AN OLD AND FAITHFUL SERVANT OF THE CORPORATION’
The story of Edwin Hollis Pulford from Ship’s Cook and Shoemaker to Sergeant at Mace and Town Crier of Rye.
By J. C. Pulford.
One day, about 35 years ago, the then Town Crier of Rye, Percy Sherwood, an old acquaintance of my father’s, led my father and me to an upstairs room in the Town Hall to show us an old book that was kept there. In the book was the signature of one of Percy’s Victorian predecessors -Edwin Hollis Pulford. Continue reading Edwin Hollis Pulford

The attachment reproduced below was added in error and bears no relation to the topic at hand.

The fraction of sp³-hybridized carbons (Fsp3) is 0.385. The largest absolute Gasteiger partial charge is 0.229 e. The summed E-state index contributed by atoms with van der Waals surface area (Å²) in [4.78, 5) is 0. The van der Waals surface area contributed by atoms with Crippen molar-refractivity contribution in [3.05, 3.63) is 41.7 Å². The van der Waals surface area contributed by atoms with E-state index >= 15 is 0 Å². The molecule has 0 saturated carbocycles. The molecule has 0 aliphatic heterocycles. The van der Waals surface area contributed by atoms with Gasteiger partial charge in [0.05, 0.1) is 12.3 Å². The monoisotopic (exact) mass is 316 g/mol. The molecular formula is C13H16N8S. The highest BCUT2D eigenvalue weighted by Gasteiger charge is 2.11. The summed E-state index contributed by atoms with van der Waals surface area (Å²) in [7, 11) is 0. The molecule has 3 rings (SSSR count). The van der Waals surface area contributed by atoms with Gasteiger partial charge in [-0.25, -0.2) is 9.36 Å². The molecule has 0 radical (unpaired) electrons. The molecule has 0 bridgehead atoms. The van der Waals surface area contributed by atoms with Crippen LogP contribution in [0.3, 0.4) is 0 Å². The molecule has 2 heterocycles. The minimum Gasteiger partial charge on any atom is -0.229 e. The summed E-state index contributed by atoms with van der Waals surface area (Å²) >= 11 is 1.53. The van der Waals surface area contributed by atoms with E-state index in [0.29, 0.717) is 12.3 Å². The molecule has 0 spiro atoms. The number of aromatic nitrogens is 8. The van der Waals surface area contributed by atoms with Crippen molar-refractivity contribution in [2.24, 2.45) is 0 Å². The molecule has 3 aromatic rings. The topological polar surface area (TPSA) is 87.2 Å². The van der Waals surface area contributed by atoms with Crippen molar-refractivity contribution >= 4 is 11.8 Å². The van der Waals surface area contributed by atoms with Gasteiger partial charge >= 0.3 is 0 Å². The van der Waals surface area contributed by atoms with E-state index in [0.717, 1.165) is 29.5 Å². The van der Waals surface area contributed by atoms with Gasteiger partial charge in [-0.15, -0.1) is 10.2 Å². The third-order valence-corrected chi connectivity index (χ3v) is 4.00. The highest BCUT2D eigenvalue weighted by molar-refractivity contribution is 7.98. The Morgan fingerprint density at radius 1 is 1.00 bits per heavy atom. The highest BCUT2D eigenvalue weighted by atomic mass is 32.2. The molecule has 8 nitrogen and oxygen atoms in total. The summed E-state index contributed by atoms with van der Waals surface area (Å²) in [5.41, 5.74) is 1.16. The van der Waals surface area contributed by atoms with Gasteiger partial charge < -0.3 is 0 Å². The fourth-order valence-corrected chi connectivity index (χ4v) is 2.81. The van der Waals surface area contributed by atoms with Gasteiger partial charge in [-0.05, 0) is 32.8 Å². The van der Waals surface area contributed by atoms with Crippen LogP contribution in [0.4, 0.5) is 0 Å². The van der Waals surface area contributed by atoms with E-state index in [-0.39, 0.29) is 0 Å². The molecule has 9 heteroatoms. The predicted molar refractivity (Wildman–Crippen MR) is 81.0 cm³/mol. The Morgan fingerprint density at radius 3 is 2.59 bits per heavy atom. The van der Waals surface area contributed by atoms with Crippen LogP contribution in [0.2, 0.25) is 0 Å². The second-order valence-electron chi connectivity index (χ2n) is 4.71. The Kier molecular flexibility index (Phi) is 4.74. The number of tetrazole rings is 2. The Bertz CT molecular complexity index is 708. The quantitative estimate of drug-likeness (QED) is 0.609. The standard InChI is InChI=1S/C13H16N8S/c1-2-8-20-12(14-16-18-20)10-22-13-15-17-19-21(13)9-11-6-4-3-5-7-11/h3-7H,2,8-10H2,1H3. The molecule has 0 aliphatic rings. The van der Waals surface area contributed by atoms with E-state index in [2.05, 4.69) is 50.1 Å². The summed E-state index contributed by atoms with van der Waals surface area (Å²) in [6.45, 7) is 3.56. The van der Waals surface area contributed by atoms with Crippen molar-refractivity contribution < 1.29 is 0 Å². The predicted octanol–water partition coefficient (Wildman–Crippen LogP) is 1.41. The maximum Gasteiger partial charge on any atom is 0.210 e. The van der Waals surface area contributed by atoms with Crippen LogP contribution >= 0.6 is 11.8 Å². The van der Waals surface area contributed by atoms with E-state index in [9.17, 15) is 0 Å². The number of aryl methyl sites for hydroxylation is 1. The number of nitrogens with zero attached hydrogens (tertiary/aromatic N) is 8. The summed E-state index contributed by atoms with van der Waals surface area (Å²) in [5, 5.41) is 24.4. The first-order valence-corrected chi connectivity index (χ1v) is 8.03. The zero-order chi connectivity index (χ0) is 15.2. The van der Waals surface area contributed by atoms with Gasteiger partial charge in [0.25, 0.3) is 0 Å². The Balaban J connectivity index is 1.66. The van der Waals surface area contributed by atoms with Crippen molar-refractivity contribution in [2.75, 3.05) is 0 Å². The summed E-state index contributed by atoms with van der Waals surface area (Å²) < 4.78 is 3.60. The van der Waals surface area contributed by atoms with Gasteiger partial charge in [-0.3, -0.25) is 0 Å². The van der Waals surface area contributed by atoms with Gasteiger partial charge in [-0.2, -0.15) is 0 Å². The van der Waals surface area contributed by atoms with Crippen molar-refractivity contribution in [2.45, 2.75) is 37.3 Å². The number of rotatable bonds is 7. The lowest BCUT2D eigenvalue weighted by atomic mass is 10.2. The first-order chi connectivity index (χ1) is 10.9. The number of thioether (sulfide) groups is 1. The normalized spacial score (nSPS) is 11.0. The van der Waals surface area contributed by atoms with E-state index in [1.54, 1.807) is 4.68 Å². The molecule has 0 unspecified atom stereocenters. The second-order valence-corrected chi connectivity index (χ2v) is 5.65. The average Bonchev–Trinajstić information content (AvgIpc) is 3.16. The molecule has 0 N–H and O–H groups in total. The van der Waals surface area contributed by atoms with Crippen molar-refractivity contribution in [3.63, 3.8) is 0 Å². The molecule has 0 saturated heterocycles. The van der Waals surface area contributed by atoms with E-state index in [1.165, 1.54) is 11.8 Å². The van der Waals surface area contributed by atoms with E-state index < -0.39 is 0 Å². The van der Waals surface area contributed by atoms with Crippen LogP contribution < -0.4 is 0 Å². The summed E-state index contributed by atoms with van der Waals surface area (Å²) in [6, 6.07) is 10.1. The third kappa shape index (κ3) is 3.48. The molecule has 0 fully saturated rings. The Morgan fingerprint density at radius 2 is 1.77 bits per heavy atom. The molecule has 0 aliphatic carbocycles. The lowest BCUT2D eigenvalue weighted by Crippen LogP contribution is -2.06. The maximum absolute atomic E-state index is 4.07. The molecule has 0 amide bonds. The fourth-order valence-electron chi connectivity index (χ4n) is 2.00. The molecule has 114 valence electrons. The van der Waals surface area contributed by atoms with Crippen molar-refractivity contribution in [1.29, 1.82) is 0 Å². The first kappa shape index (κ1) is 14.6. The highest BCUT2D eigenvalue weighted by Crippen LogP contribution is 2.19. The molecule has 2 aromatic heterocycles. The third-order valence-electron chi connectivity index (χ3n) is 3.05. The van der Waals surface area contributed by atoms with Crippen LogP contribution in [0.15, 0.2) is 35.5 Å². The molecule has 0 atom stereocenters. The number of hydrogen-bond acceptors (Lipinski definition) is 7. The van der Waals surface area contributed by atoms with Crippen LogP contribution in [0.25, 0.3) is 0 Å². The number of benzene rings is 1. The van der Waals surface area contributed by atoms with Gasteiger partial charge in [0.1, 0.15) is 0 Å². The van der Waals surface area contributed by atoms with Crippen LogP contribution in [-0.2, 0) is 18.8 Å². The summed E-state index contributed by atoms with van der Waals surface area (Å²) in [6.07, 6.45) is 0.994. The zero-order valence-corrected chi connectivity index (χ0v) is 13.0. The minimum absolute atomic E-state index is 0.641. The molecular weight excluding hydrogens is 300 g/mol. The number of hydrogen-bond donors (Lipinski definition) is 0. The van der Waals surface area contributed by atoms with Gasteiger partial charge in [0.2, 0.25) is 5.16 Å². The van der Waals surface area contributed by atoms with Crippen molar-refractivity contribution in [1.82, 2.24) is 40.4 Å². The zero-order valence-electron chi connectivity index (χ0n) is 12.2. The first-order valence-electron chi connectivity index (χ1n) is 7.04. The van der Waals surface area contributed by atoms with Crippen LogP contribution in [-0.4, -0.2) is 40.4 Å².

By Ken Clark
Pauperism in Rye remained an unresolved social problem at the opening of the twentieth century. Social reform is this country was confined to filling the most glaring gaps in the existing social system. The bed-rock of social provision was to be found in the Poor Law, first enacted in the time of the Tudors, and re-enacted in 1834. Administered locally by Boards of Guardians and financed from the local rates, the Poor Law provided a minimum subsistence under conditions which were deliberately designed to deter all but the utterly desperate from applying for it. It is little wonder, therefore, that the poor feared the day when, through ill health, misfortune or old age, they would no longer be able to earn their living for, unless they had been extremely thrifty or possessed children who were in a position to help, the workhouse was the only place for them. Continue reading Rye in Edwardian Times